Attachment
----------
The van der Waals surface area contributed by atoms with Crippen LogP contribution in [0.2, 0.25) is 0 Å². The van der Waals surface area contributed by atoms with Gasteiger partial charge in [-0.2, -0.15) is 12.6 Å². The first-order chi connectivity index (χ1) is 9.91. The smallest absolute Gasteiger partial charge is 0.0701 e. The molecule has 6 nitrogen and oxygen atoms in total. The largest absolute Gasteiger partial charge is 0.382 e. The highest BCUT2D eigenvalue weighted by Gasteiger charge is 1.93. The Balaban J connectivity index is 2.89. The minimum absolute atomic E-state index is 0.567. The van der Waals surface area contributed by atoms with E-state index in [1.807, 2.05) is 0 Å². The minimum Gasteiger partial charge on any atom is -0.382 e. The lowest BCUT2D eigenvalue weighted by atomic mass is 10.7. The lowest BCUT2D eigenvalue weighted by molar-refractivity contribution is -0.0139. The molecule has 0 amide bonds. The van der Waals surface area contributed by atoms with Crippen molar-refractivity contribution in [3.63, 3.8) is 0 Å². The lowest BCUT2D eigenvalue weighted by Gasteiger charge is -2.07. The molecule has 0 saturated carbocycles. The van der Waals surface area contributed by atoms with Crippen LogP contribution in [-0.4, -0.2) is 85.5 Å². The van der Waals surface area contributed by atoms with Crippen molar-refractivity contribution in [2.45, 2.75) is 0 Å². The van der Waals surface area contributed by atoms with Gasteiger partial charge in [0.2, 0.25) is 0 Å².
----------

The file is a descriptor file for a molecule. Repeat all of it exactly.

The van der Waals surface area contributed by atoms with Crippen LogP contribution in [0.2, 0.25) is 0 Å². The van der Waals surface area contributed by atoms with Gasteiger partial charge in [-0.2, -0.15) is 12.6 Å². The first-order chi connectivity index (χ1) is 9.91. The smallest absolute Gasteiger partial charge is 0.0701 e. The molecule has 6 nitrogen and oxygen atoms in total. The largest absolute Gasteiger partial charge is 0.382 e. The highest BCUT2D eigenvalue weighted by Gasteiger charge is 1.93. The Balaban J connectivity index is 2.89. The minimum absolute atomic E-state index is 0.567. The van der Waals surface area contributed by atoms with E-state index in [1.807, 2.05) is 0 Å². The minimum Gasteiger partial charge on any atom is -0.382 e. The lowest BCUT2D eigenvalue weighted by atomic mass is 10.7. The lowest BCUT2D eigenvalue weighted by molar-refractivity contribution is -0.0139. The molecule has 0 amide bonds. The van der Waals surface area contributed by atoms with Crippen molar-refractivity contribution in [3.63, 3.8) is 0 Å². The lowest BCUT2D eigenvalue weighted by Gasteiger charge is -2.07. The molecule has 0 saturated carbocycles. The van der Waals surface area contributed by atoms with Crippen LogP contribution in [-0.4, -0.2) is 85.5 Å². The van der Waals surface area contributed by atoms with Crippen molar-refractivity contribution in [2.45, 2.75) is 0 Å². The van der Waals surface area contributed by atoms with Gasteiger partial charge in [0.2, 0.25) is 0 Å².